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Only nine days spent in Scotland and I could proudly say that in-between day one and last I have witnessed the successions of all the year’s seasons – sometimes even all four in one day. Day of our landing 22nf of March– note the crew of only two this time: Dorin the brave-mind and Aura the curious creature – came with snow as I recall. Next day we had winter in the morning, spring around noon, autumn interfering with some raindrops and then summer unleashed for scattered moments. Scotland seams capricious indeed by nature. It’s hard not to notice under this circumstances that the simple tourist skin is very much in contrast with the local brand. Scots get so enthusiastic about sun that you can easily distinguish them even when the red hair and fair skin test has failed you. Here’s some inklings: Glasgow bus driver in a short sleeve shirt; outside snowfall mixed with sunrays, BMX riders in T-shirts and shorts not minding the powerful wind in Glen Coe; young lady walking in Fort William in blue jeans, a woolly but also in flip-flops versus us the genuine tourists and the other common passengers with: two pairs of trousers, fleece, windproof jacket and gloves. Not even the cap was too much for my taste of the weather.
Isle of Skye
First stop had to be Skye by all means and no wonder since there are so many things to see & do. The landmark Old Man of Storr is at only 45 minutes away by bike from Portree – the island’s capital city. The Kilt Rock (basaltic formation resisting from the Jurassic period) was found on the road to Staffin where a black sand beach was quietly waiting. Then came the Quiraing wonder path. Riding on the coast with it’s opening to the Atlantic Ocean, I recall how astounded I was by the view. To see mountain silhouettes on the other side of the water was just the peak of beauty!
Surrounding Trotternish peninsula and on our way to Quiraing what amazed me most was to see sheep with straight hair unlike the usual ones that come in sight; some wear wool socks with horizontal stripes that I find very mysterious and yet amusing. All of them in disguised freedom. You can spot one on almost all hills and wonder about their diffusion, but after a while the thin yard will outline their territory. Chocolate-brown cows will curiously take a head-to-toe look at you while wild horses won’t even be bothered by your presence.
Since we were on two-wheels on the run alongside cars, a strange thing to notice was that traffic signs will give directions but they won’t tell how many miles it will take until you reach your destination. One mountain guide with a van saved our last breath just while an imposing cumulonimbus cloud front was walking on our trace and at a faster pace. We were „warned” that people living in the islands of Scotland will be more friendly, but I believe it’s more or less the same, however in the city rules & rhythm are changing.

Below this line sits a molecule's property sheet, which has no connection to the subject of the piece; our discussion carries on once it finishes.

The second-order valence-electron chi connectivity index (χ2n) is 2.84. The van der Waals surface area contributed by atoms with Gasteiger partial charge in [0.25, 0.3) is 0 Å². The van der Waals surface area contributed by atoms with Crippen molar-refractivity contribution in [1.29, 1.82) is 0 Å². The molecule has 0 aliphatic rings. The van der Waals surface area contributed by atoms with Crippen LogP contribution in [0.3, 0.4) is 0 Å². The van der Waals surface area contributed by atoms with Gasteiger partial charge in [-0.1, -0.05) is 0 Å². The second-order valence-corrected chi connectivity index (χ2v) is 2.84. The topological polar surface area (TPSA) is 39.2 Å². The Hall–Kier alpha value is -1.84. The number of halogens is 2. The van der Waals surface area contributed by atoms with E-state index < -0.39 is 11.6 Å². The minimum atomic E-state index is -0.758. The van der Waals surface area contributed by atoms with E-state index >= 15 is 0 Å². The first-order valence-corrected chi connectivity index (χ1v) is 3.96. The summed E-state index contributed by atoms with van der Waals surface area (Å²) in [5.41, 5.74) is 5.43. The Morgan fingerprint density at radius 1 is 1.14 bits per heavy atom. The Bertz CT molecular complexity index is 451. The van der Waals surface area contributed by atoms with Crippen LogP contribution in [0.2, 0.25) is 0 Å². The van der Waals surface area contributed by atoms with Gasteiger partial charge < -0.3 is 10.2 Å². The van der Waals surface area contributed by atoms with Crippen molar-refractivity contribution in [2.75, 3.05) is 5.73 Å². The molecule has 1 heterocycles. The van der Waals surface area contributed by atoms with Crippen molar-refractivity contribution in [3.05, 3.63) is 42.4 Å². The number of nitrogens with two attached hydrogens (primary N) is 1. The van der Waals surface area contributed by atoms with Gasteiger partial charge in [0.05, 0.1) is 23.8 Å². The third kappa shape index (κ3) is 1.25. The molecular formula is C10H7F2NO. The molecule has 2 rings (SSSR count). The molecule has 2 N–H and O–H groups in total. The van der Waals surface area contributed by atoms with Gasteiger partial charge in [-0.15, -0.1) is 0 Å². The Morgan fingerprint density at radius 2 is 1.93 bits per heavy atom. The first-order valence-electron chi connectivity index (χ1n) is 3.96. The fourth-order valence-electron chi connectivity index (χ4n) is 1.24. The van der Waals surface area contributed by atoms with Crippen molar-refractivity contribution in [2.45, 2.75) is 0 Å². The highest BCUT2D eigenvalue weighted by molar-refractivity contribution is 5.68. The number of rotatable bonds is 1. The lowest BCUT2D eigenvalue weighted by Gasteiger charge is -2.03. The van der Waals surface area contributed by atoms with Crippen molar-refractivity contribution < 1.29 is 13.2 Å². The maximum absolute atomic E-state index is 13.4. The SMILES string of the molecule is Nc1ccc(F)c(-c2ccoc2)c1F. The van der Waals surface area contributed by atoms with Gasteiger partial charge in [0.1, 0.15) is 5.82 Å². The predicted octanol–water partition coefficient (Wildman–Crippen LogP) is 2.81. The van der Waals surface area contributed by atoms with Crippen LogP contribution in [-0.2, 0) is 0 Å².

Next days we took revenge on the full Scottish breakfast and shortly after we were crawling to the room defeated: a pair of eggs, sausages, roasted tomato, the traditional haggis, toast with jam, muesli with yogurt, pineapple juice and the list could go on despite the heavy conscience.
In the country side time expands differently. Our host in Glen Coe (Coe Valley) was mother of two – the oldest of my age – and she was still practicing endurance equestre. She had two horses in the courtyard and also this cottage family business. In-betweens she had to answer guests curiosity: what trails to take, what is worthy to see? This way we found about Loch Athriochtan (lake Athriochtan), Loch Leven and more. Next we needed to rent bikes. How much does one pay? Wait, I’m doing my math in Cadburys chocolate bars, need to convert back in pounds. 20 pounds will be charged for a hard tail well equipped and 13 pounds for a more modest bike although is not always that you can choose between your rental shops. Loch Leven was that day encircled by bike and let dears to cross our way. Wind would blow so hard from the front that even going downhill i kept paddling to get going. Busses with the inscription “Lochs&Glens” (lakes&valleys) can take you effortless to marvelous places but us like to be challenged and with so many paths offered, it’s a pity not to give in. Surprise are found easily. For instance while for some might be true that everyone here belongs to a clan I was surprised to see people still wearing kilts still. Don’t get ideas that all do. I just spotted a few (in Kinlochleven and in Fort William) and the kilts are usually worn at weddings or at social gatherings like the Highlands events.